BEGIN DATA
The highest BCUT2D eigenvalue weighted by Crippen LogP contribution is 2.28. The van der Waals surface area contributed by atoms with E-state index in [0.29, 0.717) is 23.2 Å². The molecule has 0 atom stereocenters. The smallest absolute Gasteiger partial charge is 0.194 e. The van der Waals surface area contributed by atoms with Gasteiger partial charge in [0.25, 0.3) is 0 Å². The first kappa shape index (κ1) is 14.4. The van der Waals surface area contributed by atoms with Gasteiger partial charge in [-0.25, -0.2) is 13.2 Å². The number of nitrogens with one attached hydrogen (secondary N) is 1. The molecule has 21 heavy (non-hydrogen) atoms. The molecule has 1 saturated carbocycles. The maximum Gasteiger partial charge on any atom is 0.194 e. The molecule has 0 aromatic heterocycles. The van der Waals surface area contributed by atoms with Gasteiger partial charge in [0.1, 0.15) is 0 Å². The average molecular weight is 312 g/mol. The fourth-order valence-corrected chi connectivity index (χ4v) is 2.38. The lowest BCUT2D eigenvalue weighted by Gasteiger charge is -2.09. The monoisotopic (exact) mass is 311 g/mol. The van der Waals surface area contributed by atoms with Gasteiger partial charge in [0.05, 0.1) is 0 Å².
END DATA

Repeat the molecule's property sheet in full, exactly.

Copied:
The highest BCUT2D eigenvalue weighted by Crippen LogP contribution is 2.28. The van der Waals surface area contributed by atoms with E-state index in [0.29, 0.717) is 23.2 Å². The molecule has 0 atom stereocenters. The smallest absolute Gasteiger partial charge is 0.194 e. The van der Waals surface area contributed by atoms with Gasteiger partial charge in [0.25, 0.3) is 0 Å². The first kappa shape index (κ1) is 14.4. The van der Waals surface area contributed by atoms with Gasteiger partial charge in [-0.25, -0.2) is 13.2 Å². The number of nitrogens with one attached hydrogen (secondary N) is 1. The molecule has 21 heavy (non-hydrogen) atoms. The molecule has 1 saturated carbocycles. The maximum Gasteiger partial charge on any atom is 0.194 e. The molecule has 0 aromatic heterocycles. The van der Waals surface area contributed by atoms with Gasteiger partial charge in [0.1, 0.15) is 0 Å². The average molecular weight is 312 g/mol. The fourth-order valence-corrected chi connectivity index (χ4v) is 2.38. The lowest BCUT2D eigenvalue weighted by Gasteiger charge is -2.09. The monoisotopic (exact) mass is 311 g/mol. The van der Waals surface area contributed by atoms with Gasteiger partial charge in [0.05, 0.1) is 0 Å².